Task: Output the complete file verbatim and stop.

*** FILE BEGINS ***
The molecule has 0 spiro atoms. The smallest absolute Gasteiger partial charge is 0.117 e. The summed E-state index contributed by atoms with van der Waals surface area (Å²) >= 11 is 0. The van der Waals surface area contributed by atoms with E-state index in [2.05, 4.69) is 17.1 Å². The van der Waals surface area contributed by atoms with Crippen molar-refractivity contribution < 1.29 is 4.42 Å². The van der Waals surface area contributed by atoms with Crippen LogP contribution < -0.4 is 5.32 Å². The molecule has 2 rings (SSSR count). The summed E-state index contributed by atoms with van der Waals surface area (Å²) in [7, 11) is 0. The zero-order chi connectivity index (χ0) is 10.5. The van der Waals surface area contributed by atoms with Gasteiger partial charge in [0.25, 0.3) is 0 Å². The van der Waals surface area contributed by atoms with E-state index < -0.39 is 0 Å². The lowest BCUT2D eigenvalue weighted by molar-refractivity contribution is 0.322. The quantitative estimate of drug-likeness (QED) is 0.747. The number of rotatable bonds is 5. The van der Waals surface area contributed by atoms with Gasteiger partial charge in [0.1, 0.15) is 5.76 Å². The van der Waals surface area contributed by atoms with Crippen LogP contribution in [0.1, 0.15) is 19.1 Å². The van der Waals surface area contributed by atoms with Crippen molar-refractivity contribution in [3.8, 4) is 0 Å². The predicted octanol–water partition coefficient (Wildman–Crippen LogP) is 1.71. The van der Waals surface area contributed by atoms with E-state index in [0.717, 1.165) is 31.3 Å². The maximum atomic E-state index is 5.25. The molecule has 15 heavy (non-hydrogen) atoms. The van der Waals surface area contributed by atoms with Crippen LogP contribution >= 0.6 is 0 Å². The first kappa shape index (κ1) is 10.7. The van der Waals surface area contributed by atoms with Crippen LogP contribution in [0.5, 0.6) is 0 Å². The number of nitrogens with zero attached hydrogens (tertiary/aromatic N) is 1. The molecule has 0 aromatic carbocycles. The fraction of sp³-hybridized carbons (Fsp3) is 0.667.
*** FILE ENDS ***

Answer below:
The molecule has 0 spiro atoms. The smallest absolute Gasteiger partial charge is 0.117 e. The summed E-state index contributed by atoms with van der Waals surface area (Å²) >= 11 is 0. The van der Waals surface area contributed by atoms with E-state index in [2.05, 4.69) is 17.1 Å². The van der Waals surface area contributed by atoms with Crippen molar-refractivity contribution < 1.29 is 4.42 Å². The van der Waals surface area contributed by atoms with Crippen LogP contribution < -0.4 is 5.32 Å². The molecule has 2 rings (SSSR count). The summed E-state index contributed by atoms with van der Waals surface area (Å²) in [7, 11) is 0. The zero-order chi connectivity index (χ0) is 10.5. The van der Waals surface area contributed by atoms with Gasteiger partial charge in [0.25, 0.3) is 0 Å². The van der Waals surface area contributed by atoms with E-state index < -0.39 is 0 Å². The lowest BCUT2D eigenvalue weighted by molar-refractivity contribution is 0.322. The quantitative estimate of drug-likeness (QED) is 0.747. The number of rotatable bonds is 5. The van der Waals surface area contributed by atoms with Gasteiger partial charge in [0.1, 0.15) is 5.76 Å². The van der Waals surface area contributed by atoms with Crippen LogP contribution in [0.1, 0.15) is 19.1 Å². The van der Waals surface area contributed by atoms with Crippen molar-refractivity contribution in [3.8, 4) is 0 Å². The predicted octanol–water partition coefficient (Wildman–Crippen LogP) is 1.71. The van der Waals surface area contributed by atoms with E-state index in [0.717, 1.165) is 31.3 Å². The maximum atomic E-state index is 5.25. The molecule has 15 heavy (non-hydrogen) atoms. The van der Waals surface area contributed by atoms with Crippen LogP contribution >= 0.6 is 0 Å². The first kappa shape index (κ1) is 10.7. The van der Waals surface area contributed by atoms with Crippen LogP contribution in [0.5, 0.6) is 0 Å². The number of nitrogens with zero attached hydrogens (tertiary/aromatic N) is 1. The molecule has 0 aromatic carbocycles. The fraction of sp³-hybridized carbons (Fsp3) is 0.667.